I have always been somewhat of a humanitarian. I feel compelled by a thirst to do more for others, to encourage people facing adversity, to give away all of the hope and love I receive. It’s overflowing sometimes.
There are some days that I want to stop people as they are leisurely strolling down the street and go “Hey, man! There are PEOPLE sleeping OUTSIDE in the cold tonight! We have to DO SOMETHING!”. I have to admit that even I was oblivious to the staggering number of homeless in my own hometown until I became one. Once I became homeless myself, it was like someone took the blinders off. I saw people crouched in dark corners of buildings, people sleeping in their cars, mothers stealing food for their babies, people so wrought with shame by the end of the day that they could barely hold up their cardboard signs. I saw people beaten down by life everywhere. Some are perfect strangers to me, yet I feel I know them somehow.  These are my brothers and sisters.
Poverty is ugly. Poverty is unpleasant. Unfortunately, that is often manifested as the person is ugly and unpleasant. I used to avoid looking directly at a homeless person when I had nothing to give (which is NEVER true). Tunnel vision is common practice, and I remember adults telling me to look away as a child. Like homeless people don’t already feel an overwhelming sting of rejection from society. It’s the worst thing you can do. I’ve been told many times that just showing them that I’m not afraid is enough to restore their faith in humanity. It has become common practice for me to approach and ask if I can buy them a cup of coffee. I buy them a can of formula or diapers for their baby. Sometimes I just sit and talk with them. I ask questions. I empathize. They tell me who they “used to be”. They tell me about how they became homeless. A veteran of two wars tells me about the kind soul that gave him insulated boots, only to have the insoles stolen when he went to asleep at the shelter. We discuss how a few bad apples spoil the whole bunch. We live with the stereotypes that these people set up for us. It’s unfair, but we have already discovered that life often is.
Many of us aren’t criminals. We’re not addicts. We’re not freeloaders. We WANT to work. We WANT to be successful in life. To be in this position can make you feel like a helpless child.
I had the opportunity to host overnight for a homeless shelter. To experience Family Promise as a volunteer after having graduated the program as a guest created a flood of emotions for me. That night I chatted with volunteers and guests. We talked at length about our kids, the things that suck about shelter life, and the obstacles that people living in poverty face daily. Despite the subject matter there are smiles and laughter. There is a sense of relief and comfort when someone can truly relate to your struggle. Even though the other volunteers couldn’t understand being a homeless parent, conversations like that can provide some clarity and insight, making it easier to empathize with our plight and perhaps help unlearn any preconceived notions they may not realize they have. They don’t know it, but we can see the change after a volunteer has a moment with a guest that teaches them something.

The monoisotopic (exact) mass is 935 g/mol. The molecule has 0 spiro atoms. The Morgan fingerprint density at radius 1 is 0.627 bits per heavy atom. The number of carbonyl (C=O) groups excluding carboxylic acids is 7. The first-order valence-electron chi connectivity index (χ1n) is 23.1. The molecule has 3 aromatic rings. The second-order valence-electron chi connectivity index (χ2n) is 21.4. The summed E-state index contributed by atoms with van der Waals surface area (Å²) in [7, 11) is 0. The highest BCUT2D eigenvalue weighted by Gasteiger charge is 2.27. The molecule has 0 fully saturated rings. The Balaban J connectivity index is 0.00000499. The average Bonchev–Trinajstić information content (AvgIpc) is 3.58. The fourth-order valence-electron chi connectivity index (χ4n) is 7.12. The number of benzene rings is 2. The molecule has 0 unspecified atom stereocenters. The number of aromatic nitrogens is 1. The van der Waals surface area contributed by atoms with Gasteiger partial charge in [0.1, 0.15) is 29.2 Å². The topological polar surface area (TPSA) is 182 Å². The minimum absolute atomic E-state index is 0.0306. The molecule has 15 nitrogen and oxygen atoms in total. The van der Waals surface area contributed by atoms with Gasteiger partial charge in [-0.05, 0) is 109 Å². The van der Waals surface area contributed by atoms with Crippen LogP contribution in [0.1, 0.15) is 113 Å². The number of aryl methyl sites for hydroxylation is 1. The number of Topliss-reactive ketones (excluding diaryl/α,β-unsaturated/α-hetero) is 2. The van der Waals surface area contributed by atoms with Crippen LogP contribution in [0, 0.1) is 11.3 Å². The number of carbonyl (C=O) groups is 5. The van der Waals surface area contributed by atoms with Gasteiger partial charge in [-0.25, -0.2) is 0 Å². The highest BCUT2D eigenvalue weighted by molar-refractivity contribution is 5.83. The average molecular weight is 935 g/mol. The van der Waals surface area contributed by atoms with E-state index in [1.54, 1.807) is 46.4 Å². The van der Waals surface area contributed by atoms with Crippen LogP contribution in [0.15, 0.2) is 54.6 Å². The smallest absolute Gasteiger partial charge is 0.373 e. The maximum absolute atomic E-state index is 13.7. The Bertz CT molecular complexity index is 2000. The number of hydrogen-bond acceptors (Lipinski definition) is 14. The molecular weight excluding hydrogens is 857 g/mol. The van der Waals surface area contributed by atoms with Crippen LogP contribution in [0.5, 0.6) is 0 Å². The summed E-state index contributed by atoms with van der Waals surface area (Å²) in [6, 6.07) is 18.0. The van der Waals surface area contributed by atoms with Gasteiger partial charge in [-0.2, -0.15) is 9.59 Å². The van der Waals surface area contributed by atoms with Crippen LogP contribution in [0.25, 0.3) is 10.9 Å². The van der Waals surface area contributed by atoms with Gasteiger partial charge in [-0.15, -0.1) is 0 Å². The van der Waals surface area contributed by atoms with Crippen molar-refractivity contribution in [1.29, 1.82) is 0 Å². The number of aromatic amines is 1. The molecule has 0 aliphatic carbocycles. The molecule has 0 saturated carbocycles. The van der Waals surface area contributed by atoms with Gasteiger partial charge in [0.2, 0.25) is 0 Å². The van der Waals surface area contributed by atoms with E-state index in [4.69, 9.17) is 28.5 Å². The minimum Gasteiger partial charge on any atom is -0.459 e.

The morning is brimming with the quiet strength of the weary. Families up at the crack of dawn, making sure that they have everything they need for the day before having to leave that week’s church at 6:30 a.m. Resilience in action. Let’s talk about that for a second. Resilience isn’t a trait. It’s a process, much like forgiveness. You have to condition yourself to navigate around multiple crises while finding a healthy way to cope with whatever trauma has resulted from said crises. To resist strong impulses that may not be in your families best interest. Resisting the urge to throw your hands up and say “Screw it!”. The presence of resiliency signals the potential for growth. What these families do is HARD. To claw your way out of the depths of Hell is not an easy task. Hopefully what you are left with is your dignity and restored faith in yourself and others. I grow as a person every time I visit Family Promise. It is the gift that keeps on giving.
Later that same day, a volunteer sees me at the gym and asks me how we are doing since Family Promise. This wasn’t a “How are you? (please just say fine and move along)”, this woman was genuinely curious and interested. I tell her just the cliffs notes on all of the blessings I have received. I get to tell her that the other families I graduated with are doing well and that we are still close and keep in contact. I’m able to tell her about my first night hosting. I’m excited to tell her these things because it demonstrates that we are part of something very good, and it WORKS. We are all living proof that this program is profoundly important. I am proud to be a part of something that believes in redemption and faith in the human spirit